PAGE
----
Expand on vague statements such as “I think your company would be good to work for” by giving specific reasons as to why. To understand what will add value to the specific venue research the company you’re applying for. Check their social media to see what kind of “personality” they have. If they have a laid back tone of voice in their public communications then try to match that in your cover letter. If you are applying to The Hilton you might want to more formal in your approach than if you apply to a local bar around the corner.

This is a great chance to show that you understand the culture of the venue before you’ve even been given an interview and you can use your information if you are invited to an interview.


“The chance to work in [country you want to work in], and especially with a company that has [give examples of what you find appealing] - I particularly like [what do you like the most about their menu, their interior or concept, team] and I feel confident that I [what are you bringing to the table?]”.

Venues will already know what they can do for you. They know that their incredible offer of accommodation is a big plus for you. Let them know what they will gain by hiring you.

TIP: Don’t forget the importance of titulations. “Dear” and “Hi/Hello” can make a big difference in the perception of you. If you are unsure about how formal the venue is always write “Dear”.

Job application

4. Focus on what you can do, rather than what you can’t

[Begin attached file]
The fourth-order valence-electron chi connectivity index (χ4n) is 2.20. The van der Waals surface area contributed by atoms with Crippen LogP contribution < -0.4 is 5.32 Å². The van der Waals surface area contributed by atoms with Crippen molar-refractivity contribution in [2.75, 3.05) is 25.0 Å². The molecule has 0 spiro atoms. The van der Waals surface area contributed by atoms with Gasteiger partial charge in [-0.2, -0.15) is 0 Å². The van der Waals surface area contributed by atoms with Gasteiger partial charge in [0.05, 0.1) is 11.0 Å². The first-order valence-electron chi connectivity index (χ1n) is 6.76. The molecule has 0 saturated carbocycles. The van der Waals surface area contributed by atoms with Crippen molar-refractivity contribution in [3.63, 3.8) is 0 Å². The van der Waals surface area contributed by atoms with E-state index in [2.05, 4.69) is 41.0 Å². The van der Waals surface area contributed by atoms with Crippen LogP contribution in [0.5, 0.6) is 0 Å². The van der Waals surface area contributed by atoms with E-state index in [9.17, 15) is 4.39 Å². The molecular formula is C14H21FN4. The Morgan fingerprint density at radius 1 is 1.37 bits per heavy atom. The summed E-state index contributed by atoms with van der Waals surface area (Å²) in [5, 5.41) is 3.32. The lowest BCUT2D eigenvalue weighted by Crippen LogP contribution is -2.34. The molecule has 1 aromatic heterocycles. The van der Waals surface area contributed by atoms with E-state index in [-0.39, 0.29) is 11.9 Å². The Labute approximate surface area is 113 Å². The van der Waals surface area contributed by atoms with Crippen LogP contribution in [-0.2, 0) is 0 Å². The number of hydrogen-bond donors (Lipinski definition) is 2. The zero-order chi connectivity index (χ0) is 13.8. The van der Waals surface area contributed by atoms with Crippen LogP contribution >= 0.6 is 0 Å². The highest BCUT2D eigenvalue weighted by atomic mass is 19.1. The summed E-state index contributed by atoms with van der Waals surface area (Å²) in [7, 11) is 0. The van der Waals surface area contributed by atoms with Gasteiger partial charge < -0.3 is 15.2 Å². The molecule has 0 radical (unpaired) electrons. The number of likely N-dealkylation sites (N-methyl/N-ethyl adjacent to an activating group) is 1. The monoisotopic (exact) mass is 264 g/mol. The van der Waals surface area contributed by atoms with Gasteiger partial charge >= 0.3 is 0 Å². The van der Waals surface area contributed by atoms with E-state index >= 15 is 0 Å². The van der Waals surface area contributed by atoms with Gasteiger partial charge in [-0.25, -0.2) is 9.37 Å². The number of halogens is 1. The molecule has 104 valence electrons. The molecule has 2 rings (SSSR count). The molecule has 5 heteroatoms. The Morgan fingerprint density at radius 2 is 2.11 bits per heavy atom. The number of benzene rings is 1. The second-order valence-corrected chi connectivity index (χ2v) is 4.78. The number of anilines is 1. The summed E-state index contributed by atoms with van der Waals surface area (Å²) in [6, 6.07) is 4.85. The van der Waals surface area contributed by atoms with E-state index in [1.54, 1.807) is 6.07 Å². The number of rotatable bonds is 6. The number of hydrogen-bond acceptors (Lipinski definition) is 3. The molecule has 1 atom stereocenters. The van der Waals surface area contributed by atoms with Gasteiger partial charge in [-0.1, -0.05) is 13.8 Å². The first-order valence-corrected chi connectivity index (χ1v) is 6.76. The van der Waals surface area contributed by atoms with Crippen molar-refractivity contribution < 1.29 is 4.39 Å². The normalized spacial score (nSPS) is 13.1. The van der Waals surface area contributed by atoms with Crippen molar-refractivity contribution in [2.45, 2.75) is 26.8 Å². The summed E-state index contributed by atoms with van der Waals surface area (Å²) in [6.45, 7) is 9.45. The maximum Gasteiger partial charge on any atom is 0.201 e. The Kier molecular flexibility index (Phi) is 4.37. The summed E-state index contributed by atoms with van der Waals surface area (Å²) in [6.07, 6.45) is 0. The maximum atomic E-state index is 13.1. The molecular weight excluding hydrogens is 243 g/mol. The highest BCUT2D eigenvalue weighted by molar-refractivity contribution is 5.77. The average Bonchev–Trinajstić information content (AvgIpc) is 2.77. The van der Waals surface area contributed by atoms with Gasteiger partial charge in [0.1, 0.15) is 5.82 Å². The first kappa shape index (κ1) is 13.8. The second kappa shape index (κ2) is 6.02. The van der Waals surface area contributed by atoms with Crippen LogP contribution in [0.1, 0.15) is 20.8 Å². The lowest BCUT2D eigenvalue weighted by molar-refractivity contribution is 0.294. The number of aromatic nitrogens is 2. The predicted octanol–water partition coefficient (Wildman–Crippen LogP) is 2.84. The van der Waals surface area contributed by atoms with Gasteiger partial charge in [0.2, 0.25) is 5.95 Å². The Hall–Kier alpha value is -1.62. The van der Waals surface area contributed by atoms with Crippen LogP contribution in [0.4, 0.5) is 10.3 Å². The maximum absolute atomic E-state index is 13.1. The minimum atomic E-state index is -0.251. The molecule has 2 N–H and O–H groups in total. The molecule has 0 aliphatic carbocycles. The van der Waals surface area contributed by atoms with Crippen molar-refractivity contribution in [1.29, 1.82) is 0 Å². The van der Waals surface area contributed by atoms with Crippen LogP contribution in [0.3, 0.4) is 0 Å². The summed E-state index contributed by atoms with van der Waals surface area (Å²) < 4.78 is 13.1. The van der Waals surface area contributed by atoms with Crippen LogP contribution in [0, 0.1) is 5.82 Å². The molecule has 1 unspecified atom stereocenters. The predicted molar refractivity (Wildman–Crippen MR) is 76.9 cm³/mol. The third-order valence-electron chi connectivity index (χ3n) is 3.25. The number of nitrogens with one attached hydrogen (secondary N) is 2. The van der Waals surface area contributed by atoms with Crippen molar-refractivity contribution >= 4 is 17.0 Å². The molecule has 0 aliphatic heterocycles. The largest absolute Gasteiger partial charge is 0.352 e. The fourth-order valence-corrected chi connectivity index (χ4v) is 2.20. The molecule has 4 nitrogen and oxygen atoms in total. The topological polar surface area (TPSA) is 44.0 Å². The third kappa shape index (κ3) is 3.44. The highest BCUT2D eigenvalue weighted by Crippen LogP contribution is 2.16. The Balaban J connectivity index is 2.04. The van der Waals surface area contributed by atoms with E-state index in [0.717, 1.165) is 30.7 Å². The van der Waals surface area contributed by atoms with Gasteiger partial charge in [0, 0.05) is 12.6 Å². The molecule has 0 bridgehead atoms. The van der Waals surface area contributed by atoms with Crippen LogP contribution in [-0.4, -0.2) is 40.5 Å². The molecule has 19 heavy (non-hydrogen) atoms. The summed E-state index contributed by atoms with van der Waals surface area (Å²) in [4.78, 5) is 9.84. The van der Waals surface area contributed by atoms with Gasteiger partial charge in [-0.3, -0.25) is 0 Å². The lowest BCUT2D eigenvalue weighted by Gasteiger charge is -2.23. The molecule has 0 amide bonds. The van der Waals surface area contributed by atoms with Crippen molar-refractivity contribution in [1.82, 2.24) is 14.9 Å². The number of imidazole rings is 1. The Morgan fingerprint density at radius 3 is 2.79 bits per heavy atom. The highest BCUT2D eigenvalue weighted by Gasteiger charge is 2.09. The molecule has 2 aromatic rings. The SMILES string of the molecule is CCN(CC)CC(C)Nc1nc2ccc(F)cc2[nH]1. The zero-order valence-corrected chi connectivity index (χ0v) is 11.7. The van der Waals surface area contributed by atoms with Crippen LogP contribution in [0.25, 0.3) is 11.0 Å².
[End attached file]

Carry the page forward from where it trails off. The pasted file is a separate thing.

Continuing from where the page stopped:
If this is the first job that you’re applying for in the bar/hospitality industry then elaborate on your “transferable” skills rather than your lack of experience - always focus on what you can do rather than what you can’t.


“Working in a coffee shop for six months improved my customer facing skills, my serving skills and my order taking. As well as this, I worked for a summer in a barber shop which allowed me to greatly increase my customer interaction abilities”.

Interests and hobbies generally tend to be ignored by recruiters and could be taking up valuable space on your cover letter. Use this space to talk about relevant things to the job or to the venue. Make a good first impression by talking about something specific to the venue.


“My favourite cocktails are [name one or some of your favourite drinks] and I’m looking to forward to making them in your venue as I know you have a great reputation for serving great versions of these”.

5. Keep it short when applying for bar jobs

To make a good first impression when applying for bar jobs you don’t need more than ¾ of a word document, it’s more than enough - believe us. You’re writing a short introduction about yourself, not your biography.

TIP: Have fun with your writing. Don’t treat it as a boring chore that you need to do because you just want a job. If you treat your CV and cover letter as a boring chore it will - without you even knowing it - be crystal clear to the person reading it.

If this is your chance to get a job you’ve always wanted, or your chance to finally travel the world, then don’t mess it up by giving of a bad first impression. Follow the simple steps above and you’ll only ever increase your chances of landing that job. Remember: Make a good first impression and a recruiter is likely to keep you in mind for future jobs as well!

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Updated by Sofia - February 2018